Brothers and sisters:
The North Shore Federation of Labor is asking your support for our union brothers and sisters in the United Food and Commercial Workers Local 880 (UFCW) and their efforts to negotiate a fair contract with Rite Aid. While Rite Aid’s profits have soared they have cut hours and benefits for their represented workers and have refused to come to the table with a reasonable offer that maintains workers integrity.
Consequently the UFCW, North Shore Federation of Labor and their affiliated unions and locals are asking all members of the building trades to boycott Rite Aid. The other represented pharmacies, CVS and Giant Eagle, each offer incentives to those members looking to transfer their prescriptions. The UFCW is a great union that truly puts its members first. We need to support our union brothers and sisters with the combined effort of Cleveland area labor voting with their pocketbooks.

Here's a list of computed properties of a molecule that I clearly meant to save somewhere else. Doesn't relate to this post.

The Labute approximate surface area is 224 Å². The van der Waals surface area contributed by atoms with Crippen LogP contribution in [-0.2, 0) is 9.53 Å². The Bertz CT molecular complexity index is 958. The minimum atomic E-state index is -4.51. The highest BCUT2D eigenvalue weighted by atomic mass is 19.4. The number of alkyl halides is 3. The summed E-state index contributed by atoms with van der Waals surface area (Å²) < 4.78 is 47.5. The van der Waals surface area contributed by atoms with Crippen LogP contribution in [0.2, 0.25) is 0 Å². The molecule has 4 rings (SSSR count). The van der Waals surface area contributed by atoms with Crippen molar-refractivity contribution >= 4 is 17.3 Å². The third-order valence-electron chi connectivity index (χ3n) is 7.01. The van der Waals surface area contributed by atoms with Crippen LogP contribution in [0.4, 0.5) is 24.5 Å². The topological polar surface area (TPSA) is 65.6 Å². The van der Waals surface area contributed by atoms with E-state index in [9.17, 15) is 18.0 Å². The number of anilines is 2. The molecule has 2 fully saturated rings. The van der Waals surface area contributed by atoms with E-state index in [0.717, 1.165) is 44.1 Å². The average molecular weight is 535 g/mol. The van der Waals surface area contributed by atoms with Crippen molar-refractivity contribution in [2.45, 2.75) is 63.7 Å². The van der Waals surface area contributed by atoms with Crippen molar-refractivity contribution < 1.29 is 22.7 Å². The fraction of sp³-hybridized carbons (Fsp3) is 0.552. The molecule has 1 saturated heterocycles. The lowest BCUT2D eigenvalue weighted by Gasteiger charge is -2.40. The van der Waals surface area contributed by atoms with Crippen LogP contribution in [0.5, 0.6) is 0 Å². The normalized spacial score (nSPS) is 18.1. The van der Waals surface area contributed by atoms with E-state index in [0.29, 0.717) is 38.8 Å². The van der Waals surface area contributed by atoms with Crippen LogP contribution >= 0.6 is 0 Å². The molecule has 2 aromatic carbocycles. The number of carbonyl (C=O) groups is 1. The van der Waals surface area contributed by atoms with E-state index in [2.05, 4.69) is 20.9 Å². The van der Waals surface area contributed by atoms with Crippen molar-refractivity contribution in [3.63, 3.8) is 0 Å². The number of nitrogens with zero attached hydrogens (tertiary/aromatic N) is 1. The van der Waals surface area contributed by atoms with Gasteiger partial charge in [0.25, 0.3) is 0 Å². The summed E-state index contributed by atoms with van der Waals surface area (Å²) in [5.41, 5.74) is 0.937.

The November 18, December 9 and January 13 meetings are mandatory special meetings for the nomination, election and installation of officers. A $20 fine will be issued for non-attendance. Requests for exemptions from attendance must be presented to the Local 17, Executive Board or Business Representative prior to the meeting either in writing, in person or by phone.
I am very pleased to announce that the new issue of Lift Magazine, a publication of NEIEP, should be in the mail as we speak. The theme of the issue is New Technology. There are articles on ThyssenKrupp’s Twin system, PMS motors and regenerative drives, MRL systems and the new performance-based elevator code. It is another tool in NEIEP’s box of continuing education for the new and experienced member. There are also a number of classes available online. Please take the time to check out the site at neiep.org to enhance your knowledge in the trade.